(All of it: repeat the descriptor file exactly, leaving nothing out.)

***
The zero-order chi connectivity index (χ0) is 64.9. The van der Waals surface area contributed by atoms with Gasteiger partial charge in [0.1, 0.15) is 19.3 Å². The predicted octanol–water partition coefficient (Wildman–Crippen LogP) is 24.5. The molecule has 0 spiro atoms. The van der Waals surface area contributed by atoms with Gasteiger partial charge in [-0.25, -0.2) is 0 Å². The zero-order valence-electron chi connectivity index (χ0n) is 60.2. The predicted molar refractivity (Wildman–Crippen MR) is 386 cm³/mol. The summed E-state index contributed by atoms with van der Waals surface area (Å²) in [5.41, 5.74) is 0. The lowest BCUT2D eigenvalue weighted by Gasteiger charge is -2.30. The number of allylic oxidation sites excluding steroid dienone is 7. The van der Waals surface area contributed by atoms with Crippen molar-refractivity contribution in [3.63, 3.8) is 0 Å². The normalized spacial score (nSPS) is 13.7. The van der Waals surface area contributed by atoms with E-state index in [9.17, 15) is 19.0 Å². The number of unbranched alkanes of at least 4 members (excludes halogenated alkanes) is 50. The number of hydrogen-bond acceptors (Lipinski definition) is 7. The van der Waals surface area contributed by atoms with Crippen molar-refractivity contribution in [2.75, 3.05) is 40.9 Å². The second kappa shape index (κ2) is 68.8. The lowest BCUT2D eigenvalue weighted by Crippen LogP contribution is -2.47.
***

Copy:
The zero-order chi connectivity index (χ0) is 64.9. The van der Waals surface area contributed by atoms with Gasteiger partial charge in [0.1, 0.15) is 19.3 Å². The predicted octanol–water partition coefficient (Wildman–Crippen LogP) is 24.5. The molecule has 0 spiro atoms. The van der Waals surface area contributed by atoms with Gasteiger partial charge in [-0.25, -0.2) is 0 Å². The zero-order valence-electron chi connectivity index (χ0n) is 60.2. The predicted molar refractivity (Wildman–Crippen MR) is 386 cm³/mol. The summed E-state index contributed by atoms with van der Waals surface area (Å²) in [5.41, 5.74) is 0. The lowest BCUT2D eigenvalue weighted by Gasteiger charge is -2.30. The number of allylic oxidation sites excluding steroid dienone is 7. The van der Waals surface area contributed by atoms with Crippen molar-refractivity contribution in [3.63, 3.8) is 0 Å². The normalized spacial score (nSPS) is 13.7. The van der Waals surface area contributed by atoms with E-state index in [9.17, 15) is 19.0 Å². The number of unbranched alkanes of at least 4 members (excludes halogenated alkanes) is 50. The number of hydrogen-bond acceptors (Lipinski definition) is 7. The van der Waals surface area contributed by atoms with Crippen molar-refractivity contribution in [2.75, 3.05) is 40.9 Å². The second kappa shape index (κ2) is 68.8. The lowest BCUT2D eigenvalue weighted by Crippen LogP contribution is -2.47.